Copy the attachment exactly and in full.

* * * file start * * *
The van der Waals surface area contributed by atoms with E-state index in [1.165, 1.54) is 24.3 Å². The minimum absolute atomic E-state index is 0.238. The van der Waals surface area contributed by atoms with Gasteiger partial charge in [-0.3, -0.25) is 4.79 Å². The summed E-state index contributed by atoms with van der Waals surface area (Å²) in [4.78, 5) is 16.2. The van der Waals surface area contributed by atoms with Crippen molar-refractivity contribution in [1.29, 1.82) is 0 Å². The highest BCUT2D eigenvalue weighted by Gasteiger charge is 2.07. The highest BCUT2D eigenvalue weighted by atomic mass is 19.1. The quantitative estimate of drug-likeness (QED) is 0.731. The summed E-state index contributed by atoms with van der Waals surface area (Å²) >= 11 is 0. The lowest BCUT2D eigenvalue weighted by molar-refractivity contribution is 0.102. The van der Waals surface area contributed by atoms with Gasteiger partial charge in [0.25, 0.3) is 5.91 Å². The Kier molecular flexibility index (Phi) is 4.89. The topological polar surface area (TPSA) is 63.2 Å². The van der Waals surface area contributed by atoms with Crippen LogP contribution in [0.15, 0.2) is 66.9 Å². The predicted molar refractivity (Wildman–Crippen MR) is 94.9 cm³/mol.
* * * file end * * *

The van der Waals surface area contributed by atoms with E-state index in [1.165, 1.54) is 24.3 Å². The minimum absolute atomic E-state index is 0.238. The van der Waals surface area contributed by atoms with Gasteiger partial charge in [-0.3, -0.25) is 4.79 Å². The summed E-state index contributed by atoms with van der Waals surface area (Å²) in [4.78, 5) is 16.2. The van der Waals surface area contributed by atoms with Crippen molar-refractivity contribution in [1.29, 1.82) is 0 Å². The highest BCUT2D eigenvalue weighted by Gasteiger charge is 2.07. The highest BCUT2D eigenvalue weighted by atomic mass is 19.1. The quantitative estimate of drug-likeness (QED) is 0.731. The summed E-state index contributed by atoms with van der Waals surface area (Å²) >= 11 is 0. The lowest BCUT2D eigenvalue weighted by molar-refractivity contribution is 0.102. The van der Waals surface area contributed by atoms with Gasteiger partial charge in [0.25, 0.3) is 5.91 Å². The Kier molecular flexibility index (Phi) is 4.89. The topological polar surface area (TPSA) is 63.2 Å². The van der Waals surface area contributed by atoms with Crippen LogP contribution in [0.15, 0.2) is 66.9 Å². The predicted molar refractivity (Wildman–Crippen MR) is 94.9 cm³/mol.